Indeed, as we explore the path of the psyche, seeking structure in non-structure, we approach a point when we realise there is actually nothing there at all, that the chaotic forces of the psychic collective and the daemonic underworld are a pullulating layer of fledgling cognition spread pitifully thin upon the eternal void, that what we are is a universe moving from that void in search of itself, that the void, being nothing, posits its own existence as a certainty, and its nothingness as an impossibility, though both sides of this equation be, on the surface at least, a self cancelling paradox.

Madness is to languish in the collective of the archetypes, sanity is to pay them homage while rising above them into the sunshine of the material world, at the same time accepting that deep down lies the great stillness that underpins reality. Jung is not for the faint of heart, and most of his writings lose me at the first paragraph because I do not have the latin, nor yet the looseness of mind to slip into the cracks of the underworld where he fears not to go.

Popular reinterpretations of his works are always lacking, while those following him with the same intellectual rigour risk inaccessibility, at least to the interested layman. And at twelve hundred words or so, I know I’ve left most of you behind me now. So I pull over to the side of road and note how the way wends for ever on.

It gives me pause, and I wonder if perhaps I’ve reached my limit too. Even a brief dip into the ideas of Jung is enough to fill several of the lives of lesser minds. But one thing I have noticed is that to explore the unconscious is also to swim against the tide of a universe of ideas all swimming the other way, that our redemption is not to seek escape inside an inner world of our own making when the will of everything that’s inside of us is to make itself conscious, to emerge wide eyed and blinking into the sunshine of a world many of us would reject as too imperfect for the perfect interpretations of our selves.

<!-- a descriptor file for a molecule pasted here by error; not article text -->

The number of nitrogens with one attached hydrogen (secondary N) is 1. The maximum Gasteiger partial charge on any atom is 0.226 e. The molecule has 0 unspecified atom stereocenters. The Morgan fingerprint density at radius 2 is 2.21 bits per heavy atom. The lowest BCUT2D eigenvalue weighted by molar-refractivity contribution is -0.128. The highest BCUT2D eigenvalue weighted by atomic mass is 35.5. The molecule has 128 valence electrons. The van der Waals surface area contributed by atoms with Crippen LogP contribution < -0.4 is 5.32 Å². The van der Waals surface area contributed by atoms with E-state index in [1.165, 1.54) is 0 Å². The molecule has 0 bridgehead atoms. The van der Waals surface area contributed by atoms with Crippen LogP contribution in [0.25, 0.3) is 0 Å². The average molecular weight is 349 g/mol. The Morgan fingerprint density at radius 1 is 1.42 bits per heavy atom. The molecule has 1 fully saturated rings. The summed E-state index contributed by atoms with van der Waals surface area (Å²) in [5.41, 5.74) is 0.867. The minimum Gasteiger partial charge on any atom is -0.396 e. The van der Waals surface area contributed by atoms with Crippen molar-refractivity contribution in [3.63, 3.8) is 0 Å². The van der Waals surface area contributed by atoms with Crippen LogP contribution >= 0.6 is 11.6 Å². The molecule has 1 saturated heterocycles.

In truth we are all insane, some of us more highly functioning than others and better able to fit in with the touch-stone patterns we have collectively constructed that pass as the rational world view. But we are all subject to the ideas, the archetypes, the thought forms that seek passage into the world through us, and it is a milestone along the way to be accepting of that. Another milestone perhaps is when we no longer ask of them what they can do for us, but what we can do for them, and in so doing circle back to the beginning of things, but with a good deal less existential angst than before.